There are three basic ways to incorporate religion into teen programming: collaborate with religious organizations, outreach programming at a religious event or location, and programming with a religious theme. By the end of this post, you should feel empowered to take these best practices into your own programming, and to your coworkers.
Just like the civic groups libraries frequently collaborate with (Kiwanis, United Way, schools, etc.), religious organizations have what libraries desire most in our programming: people. When you collaborate with a religious organization, you’ve automatically got an audience, who you can now market to more effectively, and, if you’ve planned your program well, participation in the collaborative effort will be natural. By opening the library to collaborations with religious institutions, you also gain access to additional funding—either monetary in nature or in volunteer hours. Collaborations with religious organizations help the library expand services to a greater number of its patrons than it could have done on its own.
For the past few years, the topic of establishing healthy habits at an early age has garnered much news, investigation, and governmental action across the nation. As centers for community life and lifelong education, libraries are uniquely positioned to contribute to the formation of these healthy habits in young people. Indeed, given the special role of social responsibility many libraries assume in their charters and mission statements, supporting healthy habit formation may be viewed as a necessity in your library.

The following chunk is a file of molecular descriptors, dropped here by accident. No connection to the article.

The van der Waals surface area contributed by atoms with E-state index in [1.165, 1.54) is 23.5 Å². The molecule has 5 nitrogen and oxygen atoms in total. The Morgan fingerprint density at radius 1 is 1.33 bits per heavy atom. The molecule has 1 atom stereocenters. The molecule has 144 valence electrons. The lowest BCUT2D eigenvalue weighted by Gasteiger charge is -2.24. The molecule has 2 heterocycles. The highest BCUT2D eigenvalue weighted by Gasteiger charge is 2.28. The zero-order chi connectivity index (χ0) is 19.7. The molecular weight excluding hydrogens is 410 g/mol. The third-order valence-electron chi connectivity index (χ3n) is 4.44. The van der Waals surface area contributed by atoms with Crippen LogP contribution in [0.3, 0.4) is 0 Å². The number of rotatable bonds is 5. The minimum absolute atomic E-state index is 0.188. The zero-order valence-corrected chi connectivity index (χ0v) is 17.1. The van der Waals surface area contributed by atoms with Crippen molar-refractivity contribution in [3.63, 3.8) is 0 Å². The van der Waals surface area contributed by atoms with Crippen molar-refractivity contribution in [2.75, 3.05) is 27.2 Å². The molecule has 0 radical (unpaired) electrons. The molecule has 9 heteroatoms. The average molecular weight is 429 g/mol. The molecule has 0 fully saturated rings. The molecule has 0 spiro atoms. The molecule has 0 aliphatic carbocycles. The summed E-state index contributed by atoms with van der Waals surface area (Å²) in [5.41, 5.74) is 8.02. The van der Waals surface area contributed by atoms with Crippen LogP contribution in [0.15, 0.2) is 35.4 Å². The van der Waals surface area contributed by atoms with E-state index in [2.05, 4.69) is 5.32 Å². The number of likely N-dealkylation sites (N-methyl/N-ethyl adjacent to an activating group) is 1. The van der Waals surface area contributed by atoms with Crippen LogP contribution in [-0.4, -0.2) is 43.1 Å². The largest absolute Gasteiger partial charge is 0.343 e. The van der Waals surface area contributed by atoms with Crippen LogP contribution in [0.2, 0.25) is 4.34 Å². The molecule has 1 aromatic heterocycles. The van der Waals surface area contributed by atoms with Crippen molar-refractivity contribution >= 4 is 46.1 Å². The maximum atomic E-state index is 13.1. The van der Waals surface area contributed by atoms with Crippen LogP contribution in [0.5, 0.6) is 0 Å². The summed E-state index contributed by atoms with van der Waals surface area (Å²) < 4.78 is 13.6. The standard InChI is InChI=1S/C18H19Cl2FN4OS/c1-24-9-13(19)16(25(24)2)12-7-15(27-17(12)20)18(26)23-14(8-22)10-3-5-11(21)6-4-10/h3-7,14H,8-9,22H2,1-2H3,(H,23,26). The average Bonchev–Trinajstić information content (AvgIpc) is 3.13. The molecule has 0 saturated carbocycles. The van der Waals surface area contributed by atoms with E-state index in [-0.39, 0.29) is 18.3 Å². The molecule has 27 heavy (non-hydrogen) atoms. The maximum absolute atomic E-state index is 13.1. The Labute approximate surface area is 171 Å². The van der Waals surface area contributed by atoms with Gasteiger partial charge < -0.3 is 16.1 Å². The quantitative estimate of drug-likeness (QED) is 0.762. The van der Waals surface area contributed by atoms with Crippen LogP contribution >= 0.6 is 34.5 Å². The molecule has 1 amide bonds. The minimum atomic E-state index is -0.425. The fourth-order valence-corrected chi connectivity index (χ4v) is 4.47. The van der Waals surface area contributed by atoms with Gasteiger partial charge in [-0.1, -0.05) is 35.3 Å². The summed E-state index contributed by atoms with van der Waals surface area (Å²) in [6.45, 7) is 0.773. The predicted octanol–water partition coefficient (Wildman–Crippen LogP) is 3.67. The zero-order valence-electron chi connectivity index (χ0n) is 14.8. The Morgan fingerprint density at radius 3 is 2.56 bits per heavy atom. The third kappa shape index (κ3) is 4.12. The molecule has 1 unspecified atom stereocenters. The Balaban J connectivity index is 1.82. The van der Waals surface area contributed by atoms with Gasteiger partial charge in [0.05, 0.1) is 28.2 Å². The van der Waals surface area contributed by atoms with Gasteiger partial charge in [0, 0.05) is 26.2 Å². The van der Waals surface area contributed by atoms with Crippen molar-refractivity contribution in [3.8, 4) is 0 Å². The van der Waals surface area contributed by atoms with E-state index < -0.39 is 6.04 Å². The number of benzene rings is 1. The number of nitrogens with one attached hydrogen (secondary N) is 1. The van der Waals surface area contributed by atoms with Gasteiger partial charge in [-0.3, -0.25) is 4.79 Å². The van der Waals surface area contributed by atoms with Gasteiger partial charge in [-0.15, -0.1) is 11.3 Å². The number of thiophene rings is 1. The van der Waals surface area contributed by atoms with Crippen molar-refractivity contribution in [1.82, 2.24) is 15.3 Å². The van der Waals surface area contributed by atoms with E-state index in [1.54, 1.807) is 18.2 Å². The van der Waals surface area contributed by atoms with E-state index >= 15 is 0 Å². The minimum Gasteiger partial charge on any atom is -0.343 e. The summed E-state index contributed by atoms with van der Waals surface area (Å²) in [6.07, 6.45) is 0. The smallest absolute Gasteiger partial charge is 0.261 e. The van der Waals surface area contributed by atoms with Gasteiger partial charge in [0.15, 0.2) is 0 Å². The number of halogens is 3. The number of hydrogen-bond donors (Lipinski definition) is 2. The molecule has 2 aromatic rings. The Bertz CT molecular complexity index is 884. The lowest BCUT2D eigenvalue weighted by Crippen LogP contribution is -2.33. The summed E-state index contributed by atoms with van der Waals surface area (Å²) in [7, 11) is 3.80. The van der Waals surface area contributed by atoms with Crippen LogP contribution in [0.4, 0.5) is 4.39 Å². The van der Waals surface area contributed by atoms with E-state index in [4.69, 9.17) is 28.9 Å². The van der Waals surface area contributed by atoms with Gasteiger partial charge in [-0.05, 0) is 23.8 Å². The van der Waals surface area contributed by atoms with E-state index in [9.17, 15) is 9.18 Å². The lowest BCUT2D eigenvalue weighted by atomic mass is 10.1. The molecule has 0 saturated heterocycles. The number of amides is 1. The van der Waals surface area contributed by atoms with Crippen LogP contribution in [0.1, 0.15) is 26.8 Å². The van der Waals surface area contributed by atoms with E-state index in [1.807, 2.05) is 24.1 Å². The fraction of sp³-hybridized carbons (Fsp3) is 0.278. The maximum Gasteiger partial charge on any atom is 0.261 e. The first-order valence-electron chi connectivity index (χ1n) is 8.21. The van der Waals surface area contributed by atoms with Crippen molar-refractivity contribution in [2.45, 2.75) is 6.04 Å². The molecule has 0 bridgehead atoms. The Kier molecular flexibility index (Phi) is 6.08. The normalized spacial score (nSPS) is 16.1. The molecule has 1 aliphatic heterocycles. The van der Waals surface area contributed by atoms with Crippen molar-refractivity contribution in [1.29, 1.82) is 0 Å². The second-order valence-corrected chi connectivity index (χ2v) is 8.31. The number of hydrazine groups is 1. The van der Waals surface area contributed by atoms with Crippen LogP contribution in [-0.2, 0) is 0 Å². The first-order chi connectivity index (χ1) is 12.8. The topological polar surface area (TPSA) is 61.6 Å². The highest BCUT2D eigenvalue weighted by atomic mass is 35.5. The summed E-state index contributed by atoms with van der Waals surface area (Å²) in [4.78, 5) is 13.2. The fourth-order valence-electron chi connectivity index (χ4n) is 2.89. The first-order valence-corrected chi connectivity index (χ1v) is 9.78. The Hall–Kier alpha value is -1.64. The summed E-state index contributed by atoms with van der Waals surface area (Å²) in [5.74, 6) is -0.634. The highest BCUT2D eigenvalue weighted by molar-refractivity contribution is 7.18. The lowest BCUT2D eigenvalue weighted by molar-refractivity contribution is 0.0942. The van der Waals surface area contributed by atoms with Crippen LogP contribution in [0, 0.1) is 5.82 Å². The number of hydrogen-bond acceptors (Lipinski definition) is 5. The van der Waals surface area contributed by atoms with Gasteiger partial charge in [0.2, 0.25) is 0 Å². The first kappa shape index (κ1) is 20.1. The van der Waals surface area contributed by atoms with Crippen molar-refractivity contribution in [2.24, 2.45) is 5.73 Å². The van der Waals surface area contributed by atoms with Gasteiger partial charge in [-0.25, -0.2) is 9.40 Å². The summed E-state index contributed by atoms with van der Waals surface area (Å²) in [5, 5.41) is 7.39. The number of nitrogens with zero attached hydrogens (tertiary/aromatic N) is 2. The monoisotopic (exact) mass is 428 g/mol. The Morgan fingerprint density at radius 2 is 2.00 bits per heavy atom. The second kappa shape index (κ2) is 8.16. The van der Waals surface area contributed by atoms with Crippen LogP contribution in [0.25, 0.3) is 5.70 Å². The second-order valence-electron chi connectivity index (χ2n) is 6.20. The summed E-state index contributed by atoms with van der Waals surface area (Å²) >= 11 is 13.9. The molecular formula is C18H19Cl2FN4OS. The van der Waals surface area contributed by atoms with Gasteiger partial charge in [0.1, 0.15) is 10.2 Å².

The Indiana State Department of Health summarizes the need for and suggests a direction to library involvement in this issue: “Ideally, population-based, sustainable approaches for changing the weight status, diet, and physical activity of people should include creating environments, policies, and practices that support increases in physical activity and improvements in diet, especially among those disproportionately affected by poor health. Interventions should go beyond people acquiring new knowledge and allow people to build the skills and practice the behaviors leading to a healthy weight. Supportive environments are necessary to sustain healthy behaviors.” [emphasis mine] (Indiana State Department of Health 2011)
What follows is a list of activities young adult librarians can put into practice to stimulate interest in and action towards healthy habit formation with their teen patrons.